//here we modify the http status code to 400 indicates this should be treated as an error.
response.status = 400;
// reject this response will let the end point caller's error handler be called. also, you can
// chain an responseError interceptor to handle this error.
return $q.reject(response);
}

return response;
}
}
});

This code snippet create an interceptor to check the normal response whose HTTP status code is usually 200, but modify an response if its data.status doesn’t equal 0. and modify the HTTP status code to 400. so we can treat the API as an RESTful API and All the facility provided by angular or three party dependency can be used directly without redundant check code.

The rest job is to make the interceptor work, we need to push this factory into $httpProvider.interceptors. Note that the invoke order of response and responseError interceptors are in reverse registration order. This is not clearly documented in official document.

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var app = angular.module('myApp', ['RestInterceptor']);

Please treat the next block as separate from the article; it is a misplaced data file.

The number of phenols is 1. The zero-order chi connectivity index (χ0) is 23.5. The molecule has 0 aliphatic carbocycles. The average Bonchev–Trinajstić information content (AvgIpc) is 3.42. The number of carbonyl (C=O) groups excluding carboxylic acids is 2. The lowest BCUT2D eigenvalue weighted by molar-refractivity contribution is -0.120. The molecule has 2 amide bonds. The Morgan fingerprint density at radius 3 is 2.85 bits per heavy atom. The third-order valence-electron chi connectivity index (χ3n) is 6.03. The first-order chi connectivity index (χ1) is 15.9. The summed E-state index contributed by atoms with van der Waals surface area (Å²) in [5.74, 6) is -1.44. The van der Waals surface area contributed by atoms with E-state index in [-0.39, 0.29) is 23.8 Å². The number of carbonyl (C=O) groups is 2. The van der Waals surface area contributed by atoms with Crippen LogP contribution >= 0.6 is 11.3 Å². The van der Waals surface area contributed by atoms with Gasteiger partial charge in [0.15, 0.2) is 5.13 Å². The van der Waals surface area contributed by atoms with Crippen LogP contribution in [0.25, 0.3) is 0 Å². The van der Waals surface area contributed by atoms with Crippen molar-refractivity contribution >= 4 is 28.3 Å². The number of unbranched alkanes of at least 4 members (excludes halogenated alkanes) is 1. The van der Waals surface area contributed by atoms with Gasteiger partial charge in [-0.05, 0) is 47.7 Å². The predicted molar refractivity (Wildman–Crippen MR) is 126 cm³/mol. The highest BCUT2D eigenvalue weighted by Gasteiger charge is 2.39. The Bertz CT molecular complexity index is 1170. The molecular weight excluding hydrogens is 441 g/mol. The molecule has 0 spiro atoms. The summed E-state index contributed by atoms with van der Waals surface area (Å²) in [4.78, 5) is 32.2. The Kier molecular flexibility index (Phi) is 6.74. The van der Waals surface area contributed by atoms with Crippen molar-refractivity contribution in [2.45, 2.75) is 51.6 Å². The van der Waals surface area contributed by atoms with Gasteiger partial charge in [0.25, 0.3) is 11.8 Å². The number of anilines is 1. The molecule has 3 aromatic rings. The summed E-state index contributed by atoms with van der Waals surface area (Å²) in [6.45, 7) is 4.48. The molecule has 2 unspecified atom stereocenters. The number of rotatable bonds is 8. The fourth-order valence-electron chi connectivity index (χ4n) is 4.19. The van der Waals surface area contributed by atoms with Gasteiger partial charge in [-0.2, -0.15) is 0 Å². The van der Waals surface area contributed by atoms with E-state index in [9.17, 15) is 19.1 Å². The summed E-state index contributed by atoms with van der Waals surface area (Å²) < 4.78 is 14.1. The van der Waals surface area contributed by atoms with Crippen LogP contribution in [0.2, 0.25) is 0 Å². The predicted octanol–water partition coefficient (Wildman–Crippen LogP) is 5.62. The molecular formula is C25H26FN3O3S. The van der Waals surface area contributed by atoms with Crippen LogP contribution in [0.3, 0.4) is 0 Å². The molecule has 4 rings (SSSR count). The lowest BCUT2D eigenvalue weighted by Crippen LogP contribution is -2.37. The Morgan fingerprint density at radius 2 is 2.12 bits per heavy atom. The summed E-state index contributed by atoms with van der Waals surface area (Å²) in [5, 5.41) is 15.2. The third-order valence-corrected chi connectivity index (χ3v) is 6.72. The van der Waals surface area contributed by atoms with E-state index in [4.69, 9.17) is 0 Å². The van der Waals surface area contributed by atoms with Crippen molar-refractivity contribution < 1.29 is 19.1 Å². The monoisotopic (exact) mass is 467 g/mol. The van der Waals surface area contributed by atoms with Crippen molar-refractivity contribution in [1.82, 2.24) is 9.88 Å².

app.config(function($httpProvider, RestInterceptor) {
// if you have other interceptors to handle error response, make sure to push "RestInterceptor" at last.
$httpProvider.interceptors.push('OtherErrorHandlerInterceptor');
$httpProvider.interceptors.push('RestInterceptor');
})

Now you can write your code without need to check whether you got an error in your success handler.

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var app = angular.module('myApp');
app.controller('SomeController', function($scope, $http){
$http.get('/api/first-item')
.success(function(data, status, headers, config) {
// write your code for successful request
// result object will be always valid.
console.log(data);
})
.error(function(data, status, headers, config) {
console.log(status); // will print 400 when data.data.status != 0
});
});

Next time, I will use interceptor to write a notification module which will automatically make a toast notification to user when an API request has failed. And will combine with the RestInterceptor I just have wrote.